How Have SMEs Been Performing In 2016?
In many ways the beginning of the year looked pretty bleak for SMEs, with a continuation of economic uncertainty, a slowdown of growth in China and the looming EU referendum, a lot of which would have a huge impact on SMEs. However, many SME owners felt confident in achieving growth in 2016 despite the political and economic uncertainty. So now that we’re a third of the way through the year, we look at how SMEs have been performing in 2016.
The 2016 Budget
The Chancellor of the Exchequer’s 2016 Budget aimed to bring in a number of supportive measures for small businesses in the UK to build on the 62.8% of British SMEs that enjoyed revenue growth in 2015. He announced a new £15,000 threshold of rate relief, which was over double the previous amount of £6,000. He also increased the smaller rate from £18,000 to £51,000 which meant that over 600,000 SMEs would no longer have to pay any business rates.
Tax thresholds are to be raised, corporation tax is to be cut and Osbourne continued to maintain the fact that the UK is growing “faster than any other advanced economy in the world.” While the Office of Budget Responsibility has had to revise down forecast growth figures, the economy is still expected to grow by 2% in 2016, helped along by the performance of SMEs. To top all of this off, the UK unemployment rate is still at a 10 year low, again helped by the increasing number of SMEs looking to employ staff.
The majority of small businesses have reacted positively to this news, especially regarding the business rates. The policy director at the Federation of Small Businesses (FSB) said “FSB members have campaigned hard to make small business rates relief permanent and expand it – and the chancellor has heeded our calls, taking many small firms out of the system altogether.”
The government also plans to kick-start exports from 100,000 businesses by 2020, and so the Lloyds Banking Group have announced new plans to help thousands of SMEs become first time exporters. They will be helping 5,000 small businesses which will grow to 25,000 by the end of the decade, alongside a £1 billion boost to SME lending.
How Are SMEs Performing?
The London Stock Exchange have produced their annual Inspire Britain report to celebrate some of the fastest-growing and most dynamic SMEs in Britain by examining the 1000 most successful companies, as well as looking at general overviews and statistics in the country. The CEO of the London Stock Exchange Group, Xavier Rolet, said that the Inspire Britain report was created to “shine a light on what we knew to be true: that these companies are the engine of the UK economy.”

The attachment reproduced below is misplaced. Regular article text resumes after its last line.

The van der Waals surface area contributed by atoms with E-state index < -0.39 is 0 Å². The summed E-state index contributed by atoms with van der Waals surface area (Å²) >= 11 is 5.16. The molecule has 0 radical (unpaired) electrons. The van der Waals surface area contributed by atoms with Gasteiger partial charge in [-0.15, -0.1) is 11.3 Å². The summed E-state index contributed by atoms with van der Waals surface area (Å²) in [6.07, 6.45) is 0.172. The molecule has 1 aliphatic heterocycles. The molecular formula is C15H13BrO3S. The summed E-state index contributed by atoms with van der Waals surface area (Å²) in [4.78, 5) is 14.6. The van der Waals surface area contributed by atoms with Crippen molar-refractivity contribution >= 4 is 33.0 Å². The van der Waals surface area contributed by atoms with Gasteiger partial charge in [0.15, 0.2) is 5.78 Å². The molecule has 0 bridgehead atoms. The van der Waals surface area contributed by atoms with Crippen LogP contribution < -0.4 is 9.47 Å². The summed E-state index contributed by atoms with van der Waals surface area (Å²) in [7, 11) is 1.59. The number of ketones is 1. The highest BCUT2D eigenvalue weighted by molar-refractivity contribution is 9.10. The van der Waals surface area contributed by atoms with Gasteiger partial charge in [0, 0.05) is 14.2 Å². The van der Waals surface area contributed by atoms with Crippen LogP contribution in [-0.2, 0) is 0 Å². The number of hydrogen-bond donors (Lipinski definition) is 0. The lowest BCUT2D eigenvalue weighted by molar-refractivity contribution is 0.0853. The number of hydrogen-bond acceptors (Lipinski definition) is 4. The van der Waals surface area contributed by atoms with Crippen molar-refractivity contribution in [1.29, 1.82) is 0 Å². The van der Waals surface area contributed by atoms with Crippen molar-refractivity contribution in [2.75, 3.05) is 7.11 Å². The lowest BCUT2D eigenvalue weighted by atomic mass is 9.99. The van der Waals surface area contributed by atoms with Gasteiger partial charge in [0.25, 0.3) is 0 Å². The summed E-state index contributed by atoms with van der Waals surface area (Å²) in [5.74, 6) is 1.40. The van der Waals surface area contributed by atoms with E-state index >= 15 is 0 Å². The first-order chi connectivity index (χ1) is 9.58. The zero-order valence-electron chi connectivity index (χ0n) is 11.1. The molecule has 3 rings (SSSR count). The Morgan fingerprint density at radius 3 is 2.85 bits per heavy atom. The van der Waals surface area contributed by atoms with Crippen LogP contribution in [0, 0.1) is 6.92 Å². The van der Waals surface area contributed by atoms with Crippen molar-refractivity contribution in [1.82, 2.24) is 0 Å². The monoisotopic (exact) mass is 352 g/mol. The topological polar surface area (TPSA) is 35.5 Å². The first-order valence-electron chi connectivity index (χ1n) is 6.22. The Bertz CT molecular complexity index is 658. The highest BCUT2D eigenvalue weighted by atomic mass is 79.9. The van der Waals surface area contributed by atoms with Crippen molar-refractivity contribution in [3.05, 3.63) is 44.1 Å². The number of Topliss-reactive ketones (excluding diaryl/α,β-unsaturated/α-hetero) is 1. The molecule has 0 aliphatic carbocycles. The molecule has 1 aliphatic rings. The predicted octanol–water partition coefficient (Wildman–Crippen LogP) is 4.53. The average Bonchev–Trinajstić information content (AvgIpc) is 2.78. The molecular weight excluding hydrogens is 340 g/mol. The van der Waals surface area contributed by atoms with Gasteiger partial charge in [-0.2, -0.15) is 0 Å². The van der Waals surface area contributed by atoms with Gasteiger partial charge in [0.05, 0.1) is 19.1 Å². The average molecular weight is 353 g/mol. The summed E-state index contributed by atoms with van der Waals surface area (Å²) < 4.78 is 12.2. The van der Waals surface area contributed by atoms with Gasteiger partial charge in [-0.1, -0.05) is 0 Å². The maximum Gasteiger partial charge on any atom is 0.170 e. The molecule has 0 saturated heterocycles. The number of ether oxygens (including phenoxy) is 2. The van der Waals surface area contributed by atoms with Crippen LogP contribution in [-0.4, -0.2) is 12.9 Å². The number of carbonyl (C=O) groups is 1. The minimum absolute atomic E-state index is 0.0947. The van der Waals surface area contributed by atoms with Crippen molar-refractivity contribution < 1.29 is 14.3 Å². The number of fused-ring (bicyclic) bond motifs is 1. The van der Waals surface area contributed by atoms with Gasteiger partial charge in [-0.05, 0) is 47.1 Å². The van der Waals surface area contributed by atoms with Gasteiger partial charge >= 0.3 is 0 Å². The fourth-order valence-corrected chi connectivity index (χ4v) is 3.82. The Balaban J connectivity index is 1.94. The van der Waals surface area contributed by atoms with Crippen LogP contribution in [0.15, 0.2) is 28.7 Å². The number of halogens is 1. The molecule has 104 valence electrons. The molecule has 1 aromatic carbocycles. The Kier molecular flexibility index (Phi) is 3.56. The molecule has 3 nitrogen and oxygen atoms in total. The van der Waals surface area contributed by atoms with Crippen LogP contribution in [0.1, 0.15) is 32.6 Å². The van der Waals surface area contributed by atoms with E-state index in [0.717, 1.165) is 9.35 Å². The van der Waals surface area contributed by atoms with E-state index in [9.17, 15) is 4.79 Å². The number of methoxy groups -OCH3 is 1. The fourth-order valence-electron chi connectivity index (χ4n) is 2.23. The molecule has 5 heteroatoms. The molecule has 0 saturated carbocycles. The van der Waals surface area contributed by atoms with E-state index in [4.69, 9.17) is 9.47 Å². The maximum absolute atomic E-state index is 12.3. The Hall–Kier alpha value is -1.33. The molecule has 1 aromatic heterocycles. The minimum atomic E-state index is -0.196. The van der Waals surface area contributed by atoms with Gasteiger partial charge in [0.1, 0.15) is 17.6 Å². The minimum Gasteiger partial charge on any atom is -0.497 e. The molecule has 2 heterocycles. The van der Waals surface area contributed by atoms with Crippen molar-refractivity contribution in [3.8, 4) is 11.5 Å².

He continues that “our unique methodology…reveals once again a community of UK businesses richer and more varied than we believe ever identified in any other exercise of this type.” The 1000 companies that are listed in the 2016 report are currently growing at a rate of an average of 50% per year, and over 600,000 new business were created last year alone, which sets a new record.
Scottish companies are the fastest growing, enjoying over 80% annual revenue growth, while there are 25% more companies represented from Wales and Northern Ireland this year in terms of revenue as opposed to the previous year. This is supported by statistics that show that Wales is now one of the fastest growing UK regions for tech startups outside of London.
The Small Business Finance Markets 2016 report from The British Business Bank also states that the UK now has a population of 5.4 million SMEs, which is a record for the country. But on the flip side, it also reports that fewer smaller businesses have scaled-up compared to similarly sized businesses elsewhere. The UK also still sits near the bottom of the OCED’s table of the number of start-up business that grow to more than 10 employees after three years of existence.
Companies such as Kano however have been thriving so far, and have been named as the UK’s fastest growing tech startup at the recent Tech5 UK event. The other finalists included Festicket, Bloom and Wild, MyShowcase and Crowdcube, and other companies who have been listed as ones to watch were Veeqo, Duedil, Vector Watch, TransferGo and Ometria.
What’s Next For British SMEs?
As confidence in the market is growing, alongside the British economy itself, it seems that things are only looking up for small British businesses. There were a record number of companies created last year and more and more people seem to be taking the leap to becoming their own boss. However, with the impending EU referendum, there is still much uncertainty surrounding the future of not only SMEs, but all businesses within the EU. SMEs are likely to be hit hardest by a Brexit due to reduced employment prospects and import and export partners, and so it will be interesting to see how the yearly review at the end of 2016 looks for SMEs.